The Triumph of Bi-Racial Identity: Funds of Knowledge as Student Agency

The Triumph of Bi-Racial Identity: Funds of Knowledge as Student Agency

Andrew Kwabena Moss
DOI: 10.4018/978-1-6684-7379-5.ch006
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This chapter utilises an autobiographical and creative approach that links cultural history to the education children receive in the classroom. I present a narrative account of my personal story as a child of mixed racial identity as well as mixed cultural identity to explicate the range of emotions, the expanse of experiences evoked by racial hostility and the child's response as he navigates this landscape and journey towards making sense of these experiences in the shaping of his identity. This chapter is grounded in funds of knowledge theory, identity theory and culturally relevant theory. The process of the building and resulting production of my own funds of knowledge challenge the validity of the traditional Eurocentric Western epistemologies that shaped the education I received in the British classrooms of my youth. From this investigation, I have come to the conclusion that bi-racial children have the benefit of a rich, three-dimensional, dual heritage which provides a much-needed emotional foundation that allows them to thrive even within hostile settings. Teachers face the challenge of recognising, acknowledging and tapping into this gourd of cultural capital and effectively using it to heighten students' performance and guide them on the path to academic achievement.
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I use an autobiographical approach that acknowledges the value of my Anglo-Ghanaian heritage as a fund of knowledge that helped to shape my adolescent identity. While my classroom teachers did not see it fit or perhaps did not have the training to incorporate my cultural heritage as part of the classroom pedagogy, in retrospect, I can readily identity ways in which a teacher may do so in ways that are inclusive. This awareness is now of great value to my work as an educator, teaching and learning in a society still shaped by racism and discrimination. My self-identification is inextricably linked to my role as an educator and how I navigate the world. As McClean (2019) states, “I am deliberate in revealing subjectivities and assert that research is subjective and contextual as well as it may be empirical. People that have suffered are often in a unique position to give voice to the suffering of others. (p.5).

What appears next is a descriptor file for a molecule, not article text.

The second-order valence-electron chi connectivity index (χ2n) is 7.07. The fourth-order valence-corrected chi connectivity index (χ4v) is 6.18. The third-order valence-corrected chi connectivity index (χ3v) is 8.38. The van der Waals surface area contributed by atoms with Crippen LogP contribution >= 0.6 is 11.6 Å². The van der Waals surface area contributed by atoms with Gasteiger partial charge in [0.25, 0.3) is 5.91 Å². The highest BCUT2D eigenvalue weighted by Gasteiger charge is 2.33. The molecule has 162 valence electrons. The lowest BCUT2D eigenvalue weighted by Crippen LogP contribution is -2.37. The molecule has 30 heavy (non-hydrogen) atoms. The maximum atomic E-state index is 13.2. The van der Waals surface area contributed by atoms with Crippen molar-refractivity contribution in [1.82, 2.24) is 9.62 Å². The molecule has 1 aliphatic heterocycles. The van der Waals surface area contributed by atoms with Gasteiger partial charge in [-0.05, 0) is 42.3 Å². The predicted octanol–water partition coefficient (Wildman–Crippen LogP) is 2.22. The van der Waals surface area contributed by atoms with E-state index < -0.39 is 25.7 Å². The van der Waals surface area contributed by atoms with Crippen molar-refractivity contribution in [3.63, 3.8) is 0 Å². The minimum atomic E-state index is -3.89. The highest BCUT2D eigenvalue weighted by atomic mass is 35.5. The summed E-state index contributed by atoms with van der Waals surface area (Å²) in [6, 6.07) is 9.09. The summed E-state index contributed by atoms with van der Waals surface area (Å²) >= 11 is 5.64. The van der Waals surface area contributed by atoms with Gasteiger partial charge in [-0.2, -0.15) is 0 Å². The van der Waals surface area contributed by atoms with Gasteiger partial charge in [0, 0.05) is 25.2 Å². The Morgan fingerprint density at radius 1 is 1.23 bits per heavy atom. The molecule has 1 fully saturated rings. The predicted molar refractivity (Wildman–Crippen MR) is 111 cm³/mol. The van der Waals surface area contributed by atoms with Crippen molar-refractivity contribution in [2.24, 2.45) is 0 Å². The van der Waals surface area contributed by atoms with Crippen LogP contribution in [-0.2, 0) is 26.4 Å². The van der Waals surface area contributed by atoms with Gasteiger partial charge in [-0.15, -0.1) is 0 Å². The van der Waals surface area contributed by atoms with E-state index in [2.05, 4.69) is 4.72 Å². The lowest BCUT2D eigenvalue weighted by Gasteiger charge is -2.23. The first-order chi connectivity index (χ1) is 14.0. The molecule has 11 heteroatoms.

My auto-biographical approach reflects on how, as an educator, I can model and guide students from diverse backgrounds in questioning, challenging and disrupting the accuracy and validity of a Eurocentric curriculum. I provide an example of how I have actively engaged with my cultural heritage to go beyond the hostile parameters of the neo-colonial education I received as a student in Thatcher’s Britain. To boost my cultural capital, despite alienation from aspects of Eurocentric education, I have sought fewer formal avenues to become a critical thinker amidst resurgent xenophobia in 1980s Britain. In the struggle for justice and peace in the global classroom, I seek to share this critical praxis and show how using students’ rich autobiographical funds of knowledge can be utilised in classroom instruction and pedagogy. Starting with the cultural environment I grew up in, I analyse its micro-cultural manifestations and link this to the diverse macro-culture of Africa and its diaspora.

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